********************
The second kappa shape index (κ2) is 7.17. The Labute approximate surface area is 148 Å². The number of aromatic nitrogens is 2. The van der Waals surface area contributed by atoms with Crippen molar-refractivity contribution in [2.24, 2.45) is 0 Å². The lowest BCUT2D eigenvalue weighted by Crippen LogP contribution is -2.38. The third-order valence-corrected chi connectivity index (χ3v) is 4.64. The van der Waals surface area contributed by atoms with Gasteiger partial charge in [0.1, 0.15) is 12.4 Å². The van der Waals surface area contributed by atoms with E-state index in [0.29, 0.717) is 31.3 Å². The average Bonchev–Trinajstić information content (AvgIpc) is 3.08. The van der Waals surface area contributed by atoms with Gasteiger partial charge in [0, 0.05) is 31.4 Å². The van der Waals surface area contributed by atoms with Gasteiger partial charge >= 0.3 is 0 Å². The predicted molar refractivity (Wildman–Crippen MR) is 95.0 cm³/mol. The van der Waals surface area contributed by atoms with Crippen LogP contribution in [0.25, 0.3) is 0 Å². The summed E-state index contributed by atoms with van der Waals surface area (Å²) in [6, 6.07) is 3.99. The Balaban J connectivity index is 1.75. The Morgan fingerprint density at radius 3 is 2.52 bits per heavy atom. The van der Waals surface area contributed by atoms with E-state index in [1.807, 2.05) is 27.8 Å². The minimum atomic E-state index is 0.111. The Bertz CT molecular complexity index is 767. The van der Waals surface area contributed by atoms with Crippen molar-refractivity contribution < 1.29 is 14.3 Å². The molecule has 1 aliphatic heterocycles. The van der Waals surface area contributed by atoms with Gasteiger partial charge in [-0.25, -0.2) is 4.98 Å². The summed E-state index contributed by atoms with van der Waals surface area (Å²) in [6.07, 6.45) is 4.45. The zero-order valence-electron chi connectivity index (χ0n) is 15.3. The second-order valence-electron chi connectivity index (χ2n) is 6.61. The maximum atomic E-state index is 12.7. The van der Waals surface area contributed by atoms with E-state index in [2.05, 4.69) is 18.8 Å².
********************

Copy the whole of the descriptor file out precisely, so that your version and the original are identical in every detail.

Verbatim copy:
The second kappa shape index (κ2) is 7.17. The Labute approximate surface area is 148 Å². The number of aromatic nitrogens is 2. The van der Waals surface area contributed by atoms with Crippen molar-refractivity contribution in [2.24, 2.45) is 0 Å². The lowest BCUT2D eigenvalue weighted by Crippen LogP contribution is -2.38. The third-order valence-corrected chi connectivity index (χ3v) is 4.64. The van der Waals surface area contributed by atoms with Gasteiger partial charge in [0.1, 0.15) is 12.4 Å². The van der Waals surface area contributed by atoms with E-state index in [0.29, 0.717) is 31.3 Å². The average Bonchev–Trinajstić information content (AvgIpc) is 3.08. The van der Waals surface area contributed by atoms with Gasteiger partial charge in [0, 0.05) is 31.4 Å². The van der Waals surface area contributed by atoms with Gasteiger partial charge >= 0.3 is 0 Å². The predicted molar refractivity (Wildman–Crippen MR) is 95.0 cm³/mol. The van der Waals surface area contributed by atoms with Crippen LogP contribution in [0.25, 0.3) is 0 Å². The summed E-state index contributed by atoms with van der Waals surface area (Å²) in [6, 6.07) is 3.99. The Balaban J connectivity index is 1.75. The Morgan fingerprint density at radius 3 is 2.52 bits per heavy atom. The van der Waals surface area contributed by atoms with E-state index in [1.807, 2.05) is 27.8 Å². The minimum atomic E-state index is 0.111. The Bertz CT molecular complexity index is 767. The van der Waals surface area contributed by atoms with Crippen molar-refractivity contribution < 1.29 is 14.3 Å². The molecule has 1 aliphatic heterocycles. The van der Waals surface area contributed by atoms with Gasteiger partial charge in [-0.25, -0.2) is 4.98 Å². The summed E-state index contributed by atoms with van der Waals surface area (Å²) in [6.07, 6.45) is 4.45. The zero-order valence-electron chi connectivity index (χ0n) is 15.3. The second-order valence-electron chi connectivity index (χ2n) is 6.61. The maximum atomic E-state index is 12.7. The van der Waals surface area contributed by atoms with E-state index in [2.05, 4.69) is 18.8 Å².